Protozoa vs Bacteria | Their Basic Differences in Detail

Protozoa vs Bacteria

Protozoa and bacteria are both unicellular organisms that live independently.

They share many similarities, such as food habits, reproduction, habitat, parasitic behavior, and the ability to cause diseases.

However, there are also significant differences between them, which justifies their distinct categorization.

20 Protozoa vs Bacteria Differences

1SizeProtozoa are less than 50μm in size and relatively larger.

Smallest one range between 1 to 10 μm long. While the biggest has a size of 150 μm.
Comparatively, bacteria are smaller, around 0.5–5.0μm.

But rarely around 750μm to 20mm. (Ex; Thiomargarita Magnifica Bacteria)
2ShapesNon-shaped, slipper, oval, round-shaped.Spherical, filament, chain, corkscrew.
3Cell typeEukaryotic cell with a distinct nucleus.A prokaryotic cell without a nucleus.
4Cell wallLacks cell wall around the plasma membraneHas a thick cell wall as a protective cover around the plasma membrane
5Cell flexibilityThe cell shape is flexible.Cell shape is rigid and does not change except when it converts to a spore.
6MitochondriaMitochondria presentAbsent.
7Spore StageSpore formation is absentForms spore to tide over harsh conditions.
8ToxinsProtozoa do not produce toxins.Bacteria produce both endo and exotoxins to destroy other cells.
9MovementAll protozoans are movable. Pseudopodia, Cilia, or flagella are responsible for their movements.Many bacteria are motile but some are non-motile.
Motile bacteria can do so due to flagella.
10Climate requirementsThey are present in all habitats but are not tolerant of harsh conditions.They require normal conditions but can live in extreme cold, heat, and Acidic and alkaline pH.
11Respiration Only Aerobic forms are present.Both aerobic and anaerobic forms are present.

Most bacteria are Aerobic, but few anaerobic exist like the clostridium.
12Food habitsProtozoans rely on organic matter, while some like euglena, opt for photosynthesis.Bacteria are autotrophs, heterotrophs, chemotrophs, saprophytes, commensals, and parasites.
13ReproductionProtozoans reproduce asexually by binary fission and sexually by conjugationBacteria reproduce asexually by binary fission. But sexually
14Scientific ApplicationsProtozoa comparatively are less useful for scientific and technological benefits.Bacteria find wide usage and are explored for rDNA, biotechnology, and medical uses.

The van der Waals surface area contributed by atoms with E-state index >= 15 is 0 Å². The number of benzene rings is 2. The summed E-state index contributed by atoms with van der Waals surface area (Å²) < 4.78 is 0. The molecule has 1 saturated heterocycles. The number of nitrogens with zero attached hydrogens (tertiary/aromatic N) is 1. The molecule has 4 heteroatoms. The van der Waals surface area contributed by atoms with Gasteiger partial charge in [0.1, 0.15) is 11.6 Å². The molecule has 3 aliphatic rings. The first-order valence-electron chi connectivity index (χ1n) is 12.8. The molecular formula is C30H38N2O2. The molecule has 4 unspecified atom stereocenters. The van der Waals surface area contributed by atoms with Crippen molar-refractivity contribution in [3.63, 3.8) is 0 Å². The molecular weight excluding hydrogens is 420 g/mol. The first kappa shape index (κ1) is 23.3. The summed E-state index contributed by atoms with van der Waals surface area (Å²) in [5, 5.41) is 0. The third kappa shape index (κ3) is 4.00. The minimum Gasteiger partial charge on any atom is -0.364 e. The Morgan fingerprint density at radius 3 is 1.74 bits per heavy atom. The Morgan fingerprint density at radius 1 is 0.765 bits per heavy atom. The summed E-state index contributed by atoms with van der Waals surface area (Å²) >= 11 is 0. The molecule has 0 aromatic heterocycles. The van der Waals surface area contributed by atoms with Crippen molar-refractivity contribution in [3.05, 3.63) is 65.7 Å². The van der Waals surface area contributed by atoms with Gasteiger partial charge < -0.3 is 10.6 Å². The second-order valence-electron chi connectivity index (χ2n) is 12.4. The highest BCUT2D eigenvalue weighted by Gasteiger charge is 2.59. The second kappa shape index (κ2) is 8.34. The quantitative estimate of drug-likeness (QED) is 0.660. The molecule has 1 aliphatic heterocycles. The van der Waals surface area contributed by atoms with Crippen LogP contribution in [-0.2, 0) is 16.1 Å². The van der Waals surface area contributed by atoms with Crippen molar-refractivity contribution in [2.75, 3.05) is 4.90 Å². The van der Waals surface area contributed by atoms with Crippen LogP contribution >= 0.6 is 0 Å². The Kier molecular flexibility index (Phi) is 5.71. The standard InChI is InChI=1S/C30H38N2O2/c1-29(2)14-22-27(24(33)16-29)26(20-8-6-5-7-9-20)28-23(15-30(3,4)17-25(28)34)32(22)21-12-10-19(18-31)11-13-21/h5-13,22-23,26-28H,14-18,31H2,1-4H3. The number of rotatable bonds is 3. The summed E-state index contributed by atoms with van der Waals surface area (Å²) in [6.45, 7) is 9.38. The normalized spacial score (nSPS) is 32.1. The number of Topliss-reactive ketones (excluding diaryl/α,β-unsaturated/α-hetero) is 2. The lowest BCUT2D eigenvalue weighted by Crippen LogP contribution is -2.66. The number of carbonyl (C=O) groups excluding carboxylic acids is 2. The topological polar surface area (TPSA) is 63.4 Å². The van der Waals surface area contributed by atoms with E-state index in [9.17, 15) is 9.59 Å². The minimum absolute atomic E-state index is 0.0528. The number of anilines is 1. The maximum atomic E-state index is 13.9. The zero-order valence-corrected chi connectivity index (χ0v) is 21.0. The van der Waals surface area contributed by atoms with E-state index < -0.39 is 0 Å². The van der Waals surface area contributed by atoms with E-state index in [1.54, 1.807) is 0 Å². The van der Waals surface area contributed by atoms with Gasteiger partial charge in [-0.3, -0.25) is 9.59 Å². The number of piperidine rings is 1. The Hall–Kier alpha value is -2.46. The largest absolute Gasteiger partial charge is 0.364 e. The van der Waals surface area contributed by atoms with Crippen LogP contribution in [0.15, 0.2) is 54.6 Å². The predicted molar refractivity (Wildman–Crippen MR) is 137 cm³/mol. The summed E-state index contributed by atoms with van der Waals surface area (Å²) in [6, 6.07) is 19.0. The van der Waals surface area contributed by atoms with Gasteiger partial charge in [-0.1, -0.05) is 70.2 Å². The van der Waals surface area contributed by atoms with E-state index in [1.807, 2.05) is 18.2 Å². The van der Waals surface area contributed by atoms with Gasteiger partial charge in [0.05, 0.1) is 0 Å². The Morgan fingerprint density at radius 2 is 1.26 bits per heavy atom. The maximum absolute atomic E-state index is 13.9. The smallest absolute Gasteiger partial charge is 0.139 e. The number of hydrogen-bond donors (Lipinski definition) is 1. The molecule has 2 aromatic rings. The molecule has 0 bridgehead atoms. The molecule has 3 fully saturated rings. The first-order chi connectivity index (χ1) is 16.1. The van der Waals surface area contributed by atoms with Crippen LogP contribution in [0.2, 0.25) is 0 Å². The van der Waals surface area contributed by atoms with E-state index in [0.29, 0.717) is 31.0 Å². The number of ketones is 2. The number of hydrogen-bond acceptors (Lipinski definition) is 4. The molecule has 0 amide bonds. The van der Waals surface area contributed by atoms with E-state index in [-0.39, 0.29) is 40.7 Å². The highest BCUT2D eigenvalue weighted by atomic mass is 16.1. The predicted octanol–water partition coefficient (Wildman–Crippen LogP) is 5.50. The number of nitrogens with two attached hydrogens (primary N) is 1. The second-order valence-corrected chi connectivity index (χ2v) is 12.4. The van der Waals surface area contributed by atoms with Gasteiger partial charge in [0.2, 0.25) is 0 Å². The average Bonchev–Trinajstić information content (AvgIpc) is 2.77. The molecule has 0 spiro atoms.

15Drug effectsThey are easily killed by drugs and have less resistance.Bacteria like tuberculosis and Pseudomonas are less affected by drugs. In general, bacteria can develop resistance to most drugs.
16Stress resistantResistantHighly resistant
(can tolerate heat, cold, drought, and other adverse conditions).
17Taxonomical positionAs per taxonomy, they are eukaryotes and hence are in higher order than bacteria.They are prokaryotes and are assigned the lowest position in the taxonomy chart.
18PredationProtozoa eat bacteriaBacteria try to resist protozoa predation.
19Disease ExamplesAmebiasis, Malaria.Syphilis, Tuberculosis.
20ExamplesAmeoba, Paramecium, EuglenaSalmonella, Pseudomonas, E-Coli.

The above points on bacteria vs. protozoa indicate the specific properties of bacteria, which make them more robust and omnipresent.

Mitochondria produce energy in the form of ATO through oxidative phosphorylation, while in bacteria, the inner cell membrane produces ATP as it has protein complexes.

The protons are pumped into the space between the cell membrane and cell wall, where they are used by ATP synthase to produce ATP.

Spore formation

Bacteria transform into spores when conditions are unfavorable and emerge from the spore when conditions are favorable.

Therefore, spores are protective stages of bacteria and are difficult to destroy.

Climate requirements

Bacteria can survive in severely cold and hot conditions, unlike protozoa. For example, the bacterium Thermus aquaticus can grow at a temperature of 70-75℃.

In contrast, Planococcus halocryophilus bacteria live at temperatures of -15℃.

Food habits

From the above, it appears that their food habits are similar, like being either autotrophs or heterotrophs. But, some bacteria are also chemotrophs, meaning they derive energy by oxidation of inorganic materials like iron, sulfur, or magnesium.

Their reproduction is also similar as they both have binary fission for asexual reproduction and conjugation for sexual reproduction. But, bacteria show more options like transduction and transformations.

For human use, bacteria are used for biotechnology, fermentation, and in the food industry. But, protozoa find less use comparatively.

As prokaryotic cells, the DNA and RNA synthesis also varies slightly in bacteria, making them an easy target for antibiotics.



Leave a Comment